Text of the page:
One of the tasks of therapy is to help you identify, connect with, and trust your own feelings. Many of us are conditioned to avoid our own feelings because we did not have an emotionally safe early environment in which we could learn about our feelings and how to express them.

A useful concept in this process is to look at four main feelings: Mad, Sad, Glad and Scared. Most feeling states can be identified as one or more of these four; it is even possible to have all four feelings about the same subject!  Some of us have become accustomed to using euphemisms for these feelings to make them more acceptable, for example saying "I'm frustrated" when really "I'm angry (mad)" would be more accurate.

In many cases, anxiety and/or depression can result from being disconnected from our own feelings. Anxiety, because we believe that certain feelings are unacceptable or intolerable, yet the feelings are in the body and won't go away. This creates tension which only escalates the more the feelings are pushed away. And the very word "depression" connotes feelings being pushed down or "depressed".   Feelings are emotions - "energy in motion". It's no wonder that fatigue is a symptom of depression -- just imagine how much energy it takes to push down that "energy in motion" and lock it away in some part of the body.  You can do a mental scan of your body from head to toe and  locate where that "energy" has gone - it probably feels heavy, tight or painful.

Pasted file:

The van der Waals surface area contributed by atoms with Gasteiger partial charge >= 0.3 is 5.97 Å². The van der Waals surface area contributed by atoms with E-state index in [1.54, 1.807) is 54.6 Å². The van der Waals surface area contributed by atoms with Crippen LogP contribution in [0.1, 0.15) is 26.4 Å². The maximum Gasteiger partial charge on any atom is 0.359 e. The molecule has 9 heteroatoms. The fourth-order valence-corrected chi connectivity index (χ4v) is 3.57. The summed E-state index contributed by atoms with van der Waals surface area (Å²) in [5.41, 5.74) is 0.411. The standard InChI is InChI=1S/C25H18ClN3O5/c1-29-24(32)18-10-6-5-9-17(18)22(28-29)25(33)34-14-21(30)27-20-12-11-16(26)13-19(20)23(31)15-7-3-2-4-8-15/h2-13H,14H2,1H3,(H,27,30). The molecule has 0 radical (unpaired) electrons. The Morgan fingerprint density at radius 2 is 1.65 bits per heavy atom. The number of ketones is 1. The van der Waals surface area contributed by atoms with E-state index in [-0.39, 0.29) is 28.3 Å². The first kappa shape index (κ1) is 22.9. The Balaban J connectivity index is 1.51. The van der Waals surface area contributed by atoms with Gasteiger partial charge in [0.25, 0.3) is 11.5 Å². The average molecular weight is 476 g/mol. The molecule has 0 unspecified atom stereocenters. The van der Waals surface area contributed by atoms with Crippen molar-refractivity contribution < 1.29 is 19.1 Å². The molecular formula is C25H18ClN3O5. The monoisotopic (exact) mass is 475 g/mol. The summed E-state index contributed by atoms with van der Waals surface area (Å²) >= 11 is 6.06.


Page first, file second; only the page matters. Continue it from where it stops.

Therapy creates a safe haven for you to explore and discover, at your own pace, those feelings which have not been able to come out before. This can be scary, which is why safety and trust are emphasized in the therapeutic process. As with other tasks in life, just getting started -- making the first call to a therapist -- is sometimes the hardest part.

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